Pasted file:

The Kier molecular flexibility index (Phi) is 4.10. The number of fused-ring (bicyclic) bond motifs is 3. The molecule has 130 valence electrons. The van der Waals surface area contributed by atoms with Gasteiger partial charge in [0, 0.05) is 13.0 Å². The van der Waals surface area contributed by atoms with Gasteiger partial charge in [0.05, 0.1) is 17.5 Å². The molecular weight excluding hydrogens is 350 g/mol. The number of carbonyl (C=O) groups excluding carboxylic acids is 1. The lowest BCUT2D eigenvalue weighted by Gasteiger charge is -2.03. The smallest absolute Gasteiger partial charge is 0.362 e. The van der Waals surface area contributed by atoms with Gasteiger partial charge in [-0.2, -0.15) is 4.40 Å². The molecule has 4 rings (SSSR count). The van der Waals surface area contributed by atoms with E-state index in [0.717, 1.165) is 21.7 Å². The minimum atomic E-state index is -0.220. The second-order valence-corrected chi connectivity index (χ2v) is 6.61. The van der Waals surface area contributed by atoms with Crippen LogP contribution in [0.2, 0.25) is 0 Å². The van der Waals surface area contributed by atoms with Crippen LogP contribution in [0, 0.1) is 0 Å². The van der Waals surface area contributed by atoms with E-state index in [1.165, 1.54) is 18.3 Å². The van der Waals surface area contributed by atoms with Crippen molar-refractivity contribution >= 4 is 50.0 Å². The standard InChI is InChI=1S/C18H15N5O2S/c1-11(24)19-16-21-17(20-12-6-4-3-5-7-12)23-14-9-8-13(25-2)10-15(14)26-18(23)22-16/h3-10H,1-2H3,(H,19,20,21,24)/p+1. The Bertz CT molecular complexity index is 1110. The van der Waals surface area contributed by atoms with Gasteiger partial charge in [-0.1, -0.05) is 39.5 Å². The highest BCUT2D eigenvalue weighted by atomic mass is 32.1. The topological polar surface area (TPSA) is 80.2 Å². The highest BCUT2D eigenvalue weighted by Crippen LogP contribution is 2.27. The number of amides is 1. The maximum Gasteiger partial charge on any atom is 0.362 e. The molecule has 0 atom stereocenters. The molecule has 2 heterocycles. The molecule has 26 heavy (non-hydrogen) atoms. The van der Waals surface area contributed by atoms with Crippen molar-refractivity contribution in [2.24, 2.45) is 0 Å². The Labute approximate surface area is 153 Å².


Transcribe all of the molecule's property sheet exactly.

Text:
The Kier molecular flexibility index (Phi) is 4.10. The number of fused-ring (bicyclic) bond motifs is 3. The molecule has 130 valence electrons. The van der Waals surface area contributed by atoms with Gasteiger partial charge in [0, 0.05) is 13.0 Å². The van der Waals surface area contributed by atoms with Gasteiger partial charge in [0.05, 0.1) is 17.5 Å². The molecular weight excluding hydrogens is 350 g/mol. The number of carbonyl (C=O) groups excluding carboxylic acids is 1. The lowest BCUT2D eigenvalue weighted by Gasteiger charge is -2.03. The smallest absolute Gasteiger partial charge is 0.362 e. The van der Waals surface area contributed by atoms with Gasteiger partial charge in [-0.2, -0.15) is 4.40 Å². The molecule has 4 rings (SSSR count). The van der Waals surface area contributed by atoms with E-state index in [0.717, 1.165) is 21.7 Å². The minimum atomic E-state index is -0.220. The second-order valence-corrected chi connectivity index (χ2v) is 6.61. The van der Waals surface area contributed by atoms with Crippen LogP contribution in [0.2, 0.25) is 0 Å². The van der Waals surface area contributed by atoms with Crippen LogP contribution in [0, 0.1) is 0 Å². The van der Waals surface area contributed by atoms with E-state index in [1.165, 1.54) is 18.3 Å². The van der Waals surface area contributed by atoms with Crippen molar-refractivity contribution >= 4 is 50.0 Å². The standard InChI is InChI=1S/C18H15N5O2S/c1-11(24)19-16-21-17(20-12-6-4-3-5-7-12)23-14-9-8-13(25-2)10-15(14)26-18(23)22-16/h3-10H,1-2H3,(H,19,20,21,24)/p+1. The Bertz CT molecular complexity index is 1110. The van der Waals surface area contributed by atoms with Gasteiger partial charge in [-0.1, -0.05) is 39.5 Å². The highest BCUT2D eigenvalue weighted by atomic mass is 32.1. The topological polar surface area (TPSA) is 80.2 Å². The highest BCUT2D eigenvalue weighted by Crippen LogP contribution is 2.27. The number of amides is 1. The maximum Gasteiger partial charge on any atom is 0.362 e. The molecule has 0 atom stereocenters. The molecule has 2 heterocycles. The molecule has 26 heavy (non-hydrogen) atoms. The van der Waals surface area contributed by atoms with Crippen molar-refractivity contribution in [2.24, 2.45) is 0 Å². The Labute approximate surface area is 153 Å².